Sometimes, things just have a way of working out for the best, even after the darkest of hours.
An assault on a train platform this spring was one of the scariest experiences of Bob’s life, but he has since experienced incredible kindness, progress and even a change in his view of the world and those around him.
After two brain surgeries in just two weeks, Bob, 55, was able to leave Regions Hospital and go to the Medical Respite wing at Catholic Charities’ Higher Ground Saint Paul. The program is one of two medical respite sites operated by Catholic Charities. Last year, the two sites helped 275 individuals experiencing homelessness recover from illness and injury in safe, supported, medically-supervised settings.
“The nurses I dealt with there—every one of them were top notch, couldn’t get any better,” Bob said.
At Higher Ground Saint Paul, Bob was able to continue with his recovery and receive help not only for getting his health in order, but the rest of his life as well.
“They made me feel like I was worthwhile,” he said. “They made me feel cared for. It has been a -godsend all the way.”
When he recovered enough to care for himself, staff at Higher Ground Saint Paul helped him find a home. He now makes his home at St. Paul Residence and receives support services from James Gillham. Bob has a single room there, and while he appreciates the security of a door with a lock, he’s hoping to be able to move on in the coming months as he gains strength and independence.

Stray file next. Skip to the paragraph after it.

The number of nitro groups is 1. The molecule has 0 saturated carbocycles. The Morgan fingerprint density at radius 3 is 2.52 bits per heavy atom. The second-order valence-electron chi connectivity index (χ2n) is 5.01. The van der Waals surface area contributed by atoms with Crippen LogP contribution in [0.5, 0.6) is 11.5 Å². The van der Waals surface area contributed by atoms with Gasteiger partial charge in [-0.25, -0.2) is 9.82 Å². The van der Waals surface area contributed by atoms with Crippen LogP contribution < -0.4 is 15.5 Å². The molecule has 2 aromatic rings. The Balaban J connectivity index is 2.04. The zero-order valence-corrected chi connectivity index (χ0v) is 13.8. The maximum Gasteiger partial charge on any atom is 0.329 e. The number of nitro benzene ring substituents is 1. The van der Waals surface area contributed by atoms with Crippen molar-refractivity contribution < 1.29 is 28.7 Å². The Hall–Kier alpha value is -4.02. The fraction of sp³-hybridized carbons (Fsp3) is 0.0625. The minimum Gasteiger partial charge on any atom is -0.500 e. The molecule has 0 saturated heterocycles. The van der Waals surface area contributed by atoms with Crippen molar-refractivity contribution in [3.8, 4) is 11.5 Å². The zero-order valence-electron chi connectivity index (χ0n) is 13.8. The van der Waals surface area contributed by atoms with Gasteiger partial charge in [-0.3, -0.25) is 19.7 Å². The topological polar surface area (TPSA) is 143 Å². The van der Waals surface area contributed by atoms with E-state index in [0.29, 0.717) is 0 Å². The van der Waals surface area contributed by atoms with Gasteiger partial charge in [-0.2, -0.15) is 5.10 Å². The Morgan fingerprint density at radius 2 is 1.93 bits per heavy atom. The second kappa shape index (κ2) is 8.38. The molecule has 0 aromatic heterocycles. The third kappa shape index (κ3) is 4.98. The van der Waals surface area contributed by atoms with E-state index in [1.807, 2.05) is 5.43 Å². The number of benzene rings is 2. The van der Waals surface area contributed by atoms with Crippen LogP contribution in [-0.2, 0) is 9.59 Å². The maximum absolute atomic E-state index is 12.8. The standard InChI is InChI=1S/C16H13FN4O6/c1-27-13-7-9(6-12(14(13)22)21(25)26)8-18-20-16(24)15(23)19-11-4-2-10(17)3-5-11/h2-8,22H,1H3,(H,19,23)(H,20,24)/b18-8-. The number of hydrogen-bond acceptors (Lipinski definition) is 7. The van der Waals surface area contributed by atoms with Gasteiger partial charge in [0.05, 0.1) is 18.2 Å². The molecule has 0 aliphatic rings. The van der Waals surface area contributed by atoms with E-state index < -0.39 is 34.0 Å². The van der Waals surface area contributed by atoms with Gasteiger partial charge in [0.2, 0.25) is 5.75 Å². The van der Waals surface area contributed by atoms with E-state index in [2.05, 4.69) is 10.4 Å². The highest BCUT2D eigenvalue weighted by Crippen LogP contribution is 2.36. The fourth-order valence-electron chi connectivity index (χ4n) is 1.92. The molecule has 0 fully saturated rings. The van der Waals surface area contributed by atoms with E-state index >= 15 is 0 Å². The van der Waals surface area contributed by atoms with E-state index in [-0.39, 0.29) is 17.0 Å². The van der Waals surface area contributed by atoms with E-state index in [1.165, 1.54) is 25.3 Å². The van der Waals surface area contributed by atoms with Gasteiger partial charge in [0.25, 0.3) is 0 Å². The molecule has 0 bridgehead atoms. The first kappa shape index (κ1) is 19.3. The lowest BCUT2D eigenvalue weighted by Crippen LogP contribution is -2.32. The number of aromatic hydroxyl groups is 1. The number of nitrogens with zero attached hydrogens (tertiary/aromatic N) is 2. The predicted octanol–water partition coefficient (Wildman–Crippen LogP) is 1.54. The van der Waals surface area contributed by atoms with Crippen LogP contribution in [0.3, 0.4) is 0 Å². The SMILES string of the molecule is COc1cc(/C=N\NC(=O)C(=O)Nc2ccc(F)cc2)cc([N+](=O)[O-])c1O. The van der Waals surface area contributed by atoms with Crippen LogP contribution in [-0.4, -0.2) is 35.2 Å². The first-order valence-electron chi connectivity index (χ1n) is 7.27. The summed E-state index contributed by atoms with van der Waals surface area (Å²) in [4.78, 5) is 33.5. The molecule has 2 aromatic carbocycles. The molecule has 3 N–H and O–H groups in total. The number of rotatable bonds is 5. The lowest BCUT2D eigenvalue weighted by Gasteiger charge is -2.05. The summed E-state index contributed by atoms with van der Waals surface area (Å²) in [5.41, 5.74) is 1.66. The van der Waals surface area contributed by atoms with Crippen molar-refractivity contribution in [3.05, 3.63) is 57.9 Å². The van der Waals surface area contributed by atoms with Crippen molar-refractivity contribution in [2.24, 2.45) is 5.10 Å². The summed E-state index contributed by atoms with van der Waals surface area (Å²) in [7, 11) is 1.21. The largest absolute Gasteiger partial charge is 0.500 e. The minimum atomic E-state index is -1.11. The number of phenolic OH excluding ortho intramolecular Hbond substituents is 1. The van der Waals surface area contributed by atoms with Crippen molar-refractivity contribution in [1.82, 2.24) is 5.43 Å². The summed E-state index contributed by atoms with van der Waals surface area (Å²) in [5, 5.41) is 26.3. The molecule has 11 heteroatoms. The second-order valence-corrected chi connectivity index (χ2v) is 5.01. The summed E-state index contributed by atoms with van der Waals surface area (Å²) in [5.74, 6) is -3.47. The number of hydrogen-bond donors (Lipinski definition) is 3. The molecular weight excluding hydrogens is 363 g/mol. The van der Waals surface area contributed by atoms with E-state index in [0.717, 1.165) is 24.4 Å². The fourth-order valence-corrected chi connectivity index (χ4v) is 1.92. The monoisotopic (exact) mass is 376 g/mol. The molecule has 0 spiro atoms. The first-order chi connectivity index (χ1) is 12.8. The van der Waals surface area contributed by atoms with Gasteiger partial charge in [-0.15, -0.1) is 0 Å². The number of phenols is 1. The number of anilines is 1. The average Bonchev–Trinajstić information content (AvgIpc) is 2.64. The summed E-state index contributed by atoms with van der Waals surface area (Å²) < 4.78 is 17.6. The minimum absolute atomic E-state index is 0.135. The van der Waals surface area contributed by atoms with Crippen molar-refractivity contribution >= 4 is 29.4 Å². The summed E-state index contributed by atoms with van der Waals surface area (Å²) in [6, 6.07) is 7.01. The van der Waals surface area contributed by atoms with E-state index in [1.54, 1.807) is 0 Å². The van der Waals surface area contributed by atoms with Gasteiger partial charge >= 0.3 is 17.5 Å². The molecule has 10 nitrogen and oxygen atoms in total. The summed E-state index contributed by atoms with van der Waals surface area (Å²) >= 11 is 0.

“This is good,” Bob said while sitting in his new home. “I like it a lot. Jim is a great guy. He has helped me check into some other resources and opportunities.”
Bob still must go to medical appointments and physical therapy. He has swelling in his legs, and has weakness on his right side. His hair is growing back where it was shaved for brain surgery.
Bob is likely to smile and joke about having a bad hair day.
He is unable to drive because of seizure risk— and public transportation brings up memories of that fateful night, but Bob carries on. Despite his challenges, Bob is moving forward with hope.
“I am hoping strength will come back on my right side, because right now I can’t even lift a gallon of milk,” he explained.
Bob is not alone in his struggles. According to a Wilder Research study, three out of every 10 adults experiencing homelessness have experienced a traumatic brain injury. These injuries result in problems with headaches, concentration or memory, understanding, excessive worry, sleeping or getting along with others.
Homelessness wasn’t something Bob thought he ever would identify with.
He had a house in Maplewood and his own contracting business. When his relationship went south, heartache made everything too painful. He let go and lost his possessions and his health, shrinking from a solid 185 pounds to 130 pounds.
“The house just made me think too much of her. I let my business go, I let everything go,” he explained.
Now, Bob is coming back into the sunlight and working to rebuild his life. “In one year, I’d like to be back on my own and back to work again. I want to get back to the things I like to do again, like hanging out with my kids.”
Every day, Bob is working toward that goal of regained independence and health.
“These programs that have been offered to me, they’re stepping stones to help me get where I want to be,” he said. “It’s meant to help you along the way to get you on your feet and that’s what I’m going to use it for.”